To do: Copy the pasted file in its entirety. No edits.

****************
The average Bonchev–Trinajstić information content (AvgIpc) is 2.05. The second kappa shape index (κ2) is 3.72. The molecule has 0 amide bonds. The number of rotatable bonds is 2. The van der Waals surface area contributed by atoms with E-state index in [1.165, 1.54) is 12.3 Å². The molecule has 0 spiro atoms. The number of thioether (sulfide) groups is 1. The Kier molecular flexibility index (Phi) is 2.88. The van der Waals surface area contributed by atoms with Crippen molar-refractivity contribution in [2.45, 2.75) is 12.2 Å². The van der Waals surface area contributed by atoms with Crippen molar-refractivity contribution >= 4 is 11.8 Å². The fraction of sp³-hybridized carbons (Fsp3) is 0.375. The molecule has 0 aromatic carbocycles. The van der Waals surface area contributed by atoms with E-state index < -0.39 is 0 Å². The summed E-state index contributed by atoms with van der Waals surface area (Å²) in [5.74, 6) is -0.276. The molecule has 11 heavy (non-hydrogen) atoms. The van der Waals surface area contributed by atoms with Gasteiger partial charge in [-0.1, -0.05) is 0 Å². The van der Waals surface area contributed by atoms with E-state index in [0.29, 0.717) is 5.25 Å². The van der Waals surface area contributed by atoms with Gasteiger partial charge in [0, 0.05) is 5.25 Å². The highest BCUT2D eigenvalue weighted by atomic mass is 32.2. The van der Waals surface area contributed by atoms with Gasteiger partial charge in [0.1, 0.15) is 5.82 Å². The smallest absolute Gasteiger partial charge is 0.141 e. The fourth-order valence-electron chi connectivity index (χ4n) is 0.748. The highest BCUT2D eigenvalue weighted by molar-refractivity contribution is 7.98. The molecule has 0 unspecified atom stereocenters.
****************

The average Bonchev–Trinajstić information content (AvgIpc) is 2.05. The second kappa shape index (κ2) is 3.72. The molecule has 0 amide bonds. The number of rotatable bonds is 2. The van der Waals surface area contributed by atoms with E-state index in [1.165, 1.54) is 12.3 Å². The molecule has 0 spiro atoms. The number of thioether (sulfide) groups is 1. The Kier molecular flexibility index (Phi) is 2.88. The van der Waals surface area contributed by atoms with Crippen molar-refractivity contribution in [2.45, 2.75) is 12.2 Å². The van der Waals surface area contributed by atoms with Crippen molar-refractivity contribution >= 4 is 11.8 Å². The fraction of sp³-hybridized carbons (Fsp3) is 0.375. The molecule has 0 aromatic carbocycles. The van der Waals surface area contributed by atoms with E-state index < -0.39 is 0 Å². The summed E-state index contributed by atoms with van der Waals surface area (Å²) in [5.74, 6) is -0.276. The molecule has 11 heavy (non-hydrogen) atoms. The van der Waals surface area contributed by atoms with Gasteiger partial charge in [-0.1, -0.05) is 0 Å². The van der Waals surface area contributed by atoms with E-state index in [0.29, 0.717) is 5.25 Å². The van der Waals surface area contributed by atoms with Gasteiger partial charge in [0, 0.05) is 5.25 Å². The highest BCUT2D eigenvalue weighted by atomic mass is 32.2. The van der Waals surface area contributed by atoms with Gasteiger partial charge in [0.1, 0.15) is 5.82 Å². The smallest absolute Gasteiger partial charge is 0.141 e. The fourth-order valence-electron chi connectivity index (χ4n) is 0.748. The highest BCUT2D eigenvalue weighted by molar-refractivity contribution is 7.98. The molecule has 0 unspecified atom stereocenters.